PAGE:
eyes lose their redness, the inflammation of the eyelids disappears,
and tears cease to flow. Sometimes the "cure" will last only
overnight. In other cases the eyes are not again affected for weeks.
When a Russian Jew who has undergone
such treatment passes the inspection of the German official at the
border, he is frequently sent to New-York, whether he wants to go or
not. He is regarded as the legitimate prey of certain steamship
companies. For example, I have heard such talk as this at the border
Agent:--Where are you going?
Agent--You are a liar; you are going to America. Show me how much
money you've got.
The immigrant produces his money,
which the agent takes, handing back a through ticket to New-York,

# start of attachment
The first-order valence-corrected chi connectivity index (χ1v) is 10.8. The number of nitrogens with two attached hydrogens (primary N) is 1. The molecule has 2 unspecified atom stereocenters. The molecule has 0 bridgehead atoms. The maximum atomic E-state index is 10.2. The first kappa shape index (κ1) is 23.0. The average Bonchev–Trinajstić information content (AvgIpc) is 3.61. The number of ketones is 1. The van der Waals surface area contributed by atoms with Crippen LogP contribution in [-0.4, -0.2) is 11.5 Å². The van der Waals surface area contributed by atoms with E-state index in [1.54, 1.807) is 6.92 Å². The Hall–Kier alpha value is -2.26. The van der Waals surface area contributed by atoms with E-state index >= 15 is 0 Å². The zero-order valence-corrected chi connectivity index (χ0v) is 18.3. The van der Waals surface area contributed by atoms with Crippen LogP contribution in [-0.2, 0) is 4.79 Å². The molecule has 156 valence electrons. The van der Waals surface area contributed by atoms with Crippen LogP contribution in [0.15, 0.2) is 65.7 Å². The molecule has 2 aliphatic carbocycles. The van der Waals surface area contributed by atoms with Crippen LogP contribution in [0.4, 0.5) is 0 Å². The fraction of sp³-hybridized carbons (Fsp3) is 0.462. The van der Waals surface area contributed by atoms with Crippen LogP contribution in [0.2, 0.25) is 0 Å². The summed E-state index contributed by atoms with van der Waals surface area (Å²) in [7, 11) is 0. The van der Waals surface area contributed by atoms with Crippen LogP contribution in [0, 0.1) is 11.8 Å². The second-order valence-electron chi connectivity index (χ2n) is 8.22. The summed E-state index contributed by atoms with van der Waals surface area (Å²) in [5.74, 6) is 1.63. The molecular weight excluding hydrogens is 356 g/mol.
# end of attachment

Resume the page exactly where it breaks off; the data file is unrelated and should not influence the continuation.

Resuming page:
and the change, in German money. Of course, the agent gets his
commission from the steamship company. If an immigrant fears that
his eyes will hurt him again he buys a second-class ticket, and so
escapes inspection by the steamship physician at Bremen or Hamburg.
I have often heard steamship agents on the border advise diseased
immigrants to take a second-class passage, which, they say, will get
them through safely.
Other Russian immigrants, fearing
deportation at New-York, manage to get to England and attend eye
clinics at Liverpool and London. Here they are told that Ellis
Island will certainly catch them, but if they go to Boston or
Philadelphia they can land. Some, however, go to Canada, hoping to
reach the United States that way. One Liverpool boarding house is
kept by Andrew Barber, at No. 5 Kent-st. Barber told me that he
could get anybody through. He said the steamship doctors examine the
first cases thoroughly, but let the last few through "easy."
For the purpose of appearing in good shape at Ellis Island, the